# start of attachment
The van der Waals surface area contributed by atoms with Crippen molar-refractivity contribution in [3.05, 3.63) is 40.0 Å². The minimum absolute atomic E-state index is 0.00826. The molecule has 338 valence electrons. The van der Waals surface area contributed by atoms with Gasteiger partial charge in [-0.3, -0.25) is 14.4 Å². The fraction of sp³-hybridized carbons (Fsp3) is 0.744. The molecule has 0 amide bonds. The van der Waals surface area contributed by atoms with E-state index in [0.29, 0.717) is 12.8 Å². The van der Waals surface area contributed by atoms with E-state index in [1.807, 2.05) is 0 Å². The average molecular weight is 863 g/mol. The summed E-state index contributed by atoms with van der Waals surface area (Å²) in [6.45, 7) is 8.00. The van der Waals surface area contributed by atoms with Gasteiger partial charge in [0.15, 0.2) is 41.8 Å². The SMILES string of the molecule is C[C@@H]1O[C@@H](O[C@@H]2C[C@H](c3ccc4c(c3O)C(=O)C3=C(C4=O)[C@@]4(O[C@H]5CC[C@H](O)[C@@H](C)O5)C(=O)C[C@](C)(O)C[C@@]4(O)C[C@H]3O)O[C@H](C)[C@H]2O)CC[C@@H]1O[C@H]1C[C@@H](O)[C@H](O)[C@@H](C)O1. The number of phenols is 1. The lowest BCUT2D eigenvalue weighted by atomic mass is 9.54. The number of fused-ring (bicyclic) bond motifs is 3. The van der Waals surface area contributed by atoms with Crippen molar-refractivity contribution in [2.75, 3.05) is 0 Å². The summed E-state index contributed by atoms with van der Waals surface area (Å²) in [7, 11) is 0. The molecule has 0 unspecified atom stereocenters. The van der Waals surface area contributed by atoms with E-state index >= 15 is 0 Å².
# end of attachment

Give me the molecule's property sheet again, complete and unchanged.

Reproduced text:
The van der Waals surface area contributed by atoms with Crippen molar-refractivity contribution in [3.05, 3.63) is 40.0 Å². The minimum absolute atomic E-state index is 0.00826. The molecule has 338 valence electrons. The van der Waals surface area contributed by atoms with Gasteiger partial charge in [-0.3, -0.25) is 14.4 Å². The fraction of sp³-hybridized carbons (Fsp3) is 0.744. The molecule has 0 amide bonds. The van der Waals surface area contributed by atoms with E-state index in [0.29, 0.717) is 12.8 Å². The van der Waals surface area contributed by atoms with E-state index in [1.807, 2.05) is 0 Å². The average molecular weight is 863 g/mol. The summed E-state index contributed by atoms with van der Waals surface area (Å²) in [6.45, 7) is 8.00. The van der Waals surface area contributed by atoms with Gasteiger partial charge in [0.15, 0.2) is 41.8 Å². The SMILES string of the molecule is C[C@@H]1O[C@@H](O[C@@H]2C[C@H](c3ccc4c(c3O)C(=O)C3=C(C4=O)[C@@]4(O[C@H]5CC[C@H](O)[C@@H](C)O5)C(=O)C[C@](C)(O)C[C@@]4(O)C[C@H]3O)O[C@H](C)[C@H]2O)CC[C@@H]1O[C@H]1C[C@@H](O)[C@H](O)[C@@H](C)O1. The number of phenols is 1. The lowest BCUT2D eigenvalue weighted by atomic mass is 9.54. The number of fused-ring (bicyclic) bond motifs is 3. The van der Waals surface area contributed by atoms with Crippen molar-refractivity contribution in [2.75, 3.05) is 0 Å². The summed E-state index contributed by atoms with van der Waals surface area (Å²) in [7, 11) is 0. The molecule has 0 unspecified atom stereocenters. The van der Waals surface area contributed by atoms with E-state index >= 15 is 0 Å².